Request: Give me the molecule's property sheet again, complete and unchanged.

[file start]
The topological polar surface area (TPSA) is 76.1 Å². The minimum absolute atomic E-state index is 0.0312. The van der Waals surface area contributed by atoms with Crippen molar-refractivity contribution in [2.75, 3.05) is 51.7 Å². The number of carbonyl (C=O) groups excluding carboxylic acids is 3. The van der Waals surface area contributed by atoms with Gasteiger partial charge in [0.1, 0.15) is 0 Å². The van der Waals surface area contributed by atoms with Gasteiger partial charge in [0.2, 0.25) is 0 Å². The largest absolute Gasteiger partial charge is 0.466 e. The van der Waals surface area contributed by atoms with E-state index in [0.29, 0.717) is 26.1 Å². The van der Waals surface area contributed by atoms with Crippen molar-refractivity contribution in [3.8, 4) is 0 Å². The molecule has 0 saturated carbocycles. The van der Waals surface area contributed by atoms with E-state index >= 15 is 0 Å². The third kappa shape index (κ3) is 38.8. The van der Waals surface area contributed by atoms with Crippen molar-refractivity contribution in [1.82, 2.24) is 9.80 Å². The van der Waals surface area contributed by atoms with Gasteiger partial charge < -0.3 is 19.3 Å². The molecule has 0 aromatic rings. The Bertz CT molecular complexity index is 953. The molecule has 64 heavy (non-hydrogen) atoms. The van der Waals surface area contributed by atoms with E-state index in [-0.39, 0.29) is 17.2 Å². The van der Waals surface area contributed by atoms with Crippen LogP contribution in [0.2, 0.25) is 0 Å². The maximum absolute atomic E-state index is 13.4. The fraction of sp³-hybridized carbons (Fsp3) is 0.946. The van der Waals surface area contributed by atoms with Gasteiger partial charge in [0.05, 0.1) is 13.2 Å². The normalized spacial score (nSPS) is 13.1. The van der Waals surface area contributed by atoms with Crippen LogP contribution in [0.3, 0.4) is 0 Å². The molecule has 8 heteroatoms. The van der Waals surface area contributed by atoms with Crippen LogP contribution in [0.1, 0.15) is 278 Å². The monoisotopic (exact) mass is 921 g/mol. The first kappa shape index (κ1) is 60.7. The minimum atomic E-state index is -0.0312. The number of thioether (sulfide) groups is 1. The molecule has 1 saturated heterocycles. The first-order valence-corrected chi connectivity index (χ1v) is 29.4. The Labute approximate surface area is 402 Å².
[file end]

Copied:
The topological polar surface area (TPSA) is 76.1 Å². The minimum absolute atomic E-state index is 0.0312. The van der Waals surface area contributed by atoms with Crippen molar-refractivity contribution in [2.75, 3.05) is 51.7 Å². The number of carbonyl (C=O) groups excluding carboxylic acids is 3. The van der Waals surface area contributed by atoms with Gasteiger partial charge in [0.1, 0.15) is 0 Å². The van der Waals surface area contributed by atoms with Gasteiger partial charge in [0.2, 0.25) is 0 Å². The largest absolute Gasteiger partial charge is 0.466 e. The van der Waals surface area contributed by atoms with E-state index in [0.29, 0.717) is 26.1 Å². The van der Waals surface area contributed by atoms with Crippen molar-refractivity contribution in [3.8, 4) is 0 Å². The molecule has 0 saturated carbocycles. The van der Waals surface area contributed by atoms with E-state index >= 15 is 0 Å². The third kappa shape index (κ3) is 38.8. The van der Waals surface area contributed by atoms with Crippen molar-refractivity contribution in [1.82, 2.24) is 9.80 Å². The van der Waals surface area contributed by atoms with Gasteiger partial charge < -0.3 is 19.3 Å². The molecule has 0 aromatic rings. The Bertz CT molecular complexity index is 953. The molecule has 64 heavy (non-hydrogen) atoms. The van der Waals surface area contributed by atoms with E-state index in [-0.39, 0.29) is 17.2 Å². The van der Waals surface area contributed by atoms with Crippen LogP contribution in [0.2, 0.25) is 0 Å². The maximum absolute atomic E-state index is 13.4. The fraction of sp³-hybridized carbons (Fsp3) is 0.946. The van der Waals surface area contributed by atoms with Gasteiger partial charge in [0.05, 0.1) is 13.2 Å². The normalized spacial score (nSPS) is 13.1. The van der Waals surface area contributed by atoms with Crippen LogP contribution in [0.3, 0.4) is 0 Å². The molecule has 8 heteroatoms. The van der Waals surface area contributed by atoms with Crippen LogP contribution in [0.1, 0.15) is 278 Å². The monoisotopic (exact) mass is 921 g/mol. The first kappa shape index (κ1) is 60.7. The minimum atomic E-state index is -0.0312. The number of thioether (sulfide) groups is 1. The molecule has 1 saturated heterocycles. The first-order valence-corrected chi connectivity index (χ1v) is 29.4. The Labute approximate surface area is 402 Å².